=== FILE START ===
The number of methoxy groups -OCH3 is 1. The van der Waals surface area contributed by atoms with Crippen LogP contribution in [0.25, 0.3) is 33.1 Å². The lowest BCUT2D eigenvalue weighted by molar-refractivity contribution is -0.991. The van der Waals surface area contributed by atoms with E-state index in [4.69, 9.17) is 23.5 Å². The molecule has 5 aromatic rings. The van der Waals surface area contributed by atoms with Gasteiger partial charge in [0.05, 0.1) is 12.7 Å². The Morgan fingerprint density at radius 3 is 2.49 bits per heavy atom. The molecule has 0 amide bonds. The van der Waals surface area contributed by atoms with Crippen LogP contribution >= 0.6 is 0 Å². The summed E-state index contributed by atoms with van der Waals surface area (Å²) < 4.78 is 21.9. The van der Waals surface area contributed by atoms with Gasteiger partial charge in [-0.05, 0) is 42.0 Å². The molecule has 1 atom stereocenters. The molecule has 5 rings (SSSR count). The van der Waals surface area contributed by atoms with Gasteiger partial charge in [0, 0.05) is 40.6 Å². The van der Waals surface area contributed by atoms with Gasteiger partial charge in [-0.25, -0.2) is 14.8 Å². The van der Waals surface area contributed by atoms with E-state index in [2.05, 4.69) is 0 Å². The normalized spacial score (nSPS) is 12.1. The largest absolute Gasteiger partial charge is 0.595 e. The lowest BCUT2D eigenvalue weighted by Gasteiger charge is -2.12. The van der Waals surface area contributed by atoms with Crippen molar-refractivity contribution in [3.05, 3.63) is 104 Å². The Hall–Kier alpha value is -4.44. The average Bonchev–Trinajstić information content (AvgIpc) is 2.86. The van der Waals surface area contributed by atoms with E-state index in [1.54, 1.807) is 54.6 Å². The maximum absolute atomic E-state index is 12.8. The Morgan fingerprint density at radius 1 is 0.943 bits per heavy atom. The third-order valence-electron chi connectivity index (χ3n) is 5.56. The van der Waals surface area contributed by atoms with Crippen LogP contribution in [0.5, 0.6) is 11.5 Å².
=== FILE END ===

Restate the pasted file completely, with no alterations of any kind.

The number of methoxy groups -OCH3 is 1. The van der Waals surface area contributed by atoms with Crippen LogP contribution in [0.25, 0.3) is 33.1 Å². The lowest BCUT2D eigenvalue weighted by molar-refractivity contribution is -0.991. The van der Waals surface area contributed by atoms with E-state index in [4.69, 9.17) is 23.5 Å². The molecule has 5 aromatic rings. The van der Waals surface area contributed by atoms with Gasteiger partial charge in [0.05, 0.1) is 12.7 Å². The Morgan fingerprint density at radius 3 is 2.49 bits per heavy atom. The molecule has 0 amide bonds. The van der Waals surface area contributed by atoms with Crippen LogP contribution >= 0.6 is 0 Å². The summed E-state index contributed by atoms with van der Waals surface area (Å²) < 4.78 is 21.9. The van der Waals surface area contributed by atoms with Gasteiger partial charge in [-0.05, 0) is 42.0 Å². The molecule has 1 atom stereocenters. The molecule has 5 rings (SSSR count). The van der Waals surface area contributed by atoms with Gasteiger partial charge in [0, 0.05) is 40.6 Å². The van der Waals surface area contributed by atoms with Gasteiger partial charge in [-0.25, -0.2) is 14.8 Å². The van der Waals surface area contributed by atoms with E-state index in [2.05, 4.69) is 0 Å². The normalized spacial score (nSPS) is 12.1. The largest absolute Gasteiger partial charge is 0.595 e. The lowest BCUT2D eigenvalue weighted by Gasteiger charge is -2.12. The van der Waals surface area contributed by atoms with Crippen molar-refractivity contribution in [3.05, 3.63) is 104 Å². The Hall–Kier alpha value is -4.44. The average Bonchev–Trinajstić information content (AvgIpc) is 2.86. The van der Waals surface area contributed by atoms with E-state index in [1.54, 1.807) is 54.6 Å². The maximum absolute atomic E-state index is 12.8. The Morgan fingerprint density at radius 1 is 0.943 bits per heavy atom. The third-order valence-electron chi connectivity index (χ3n) is 5.56. The van der Waals surface area contributed by atoms with Crippen LogP contribution in [0.5, 0.6) is 11.5 Å².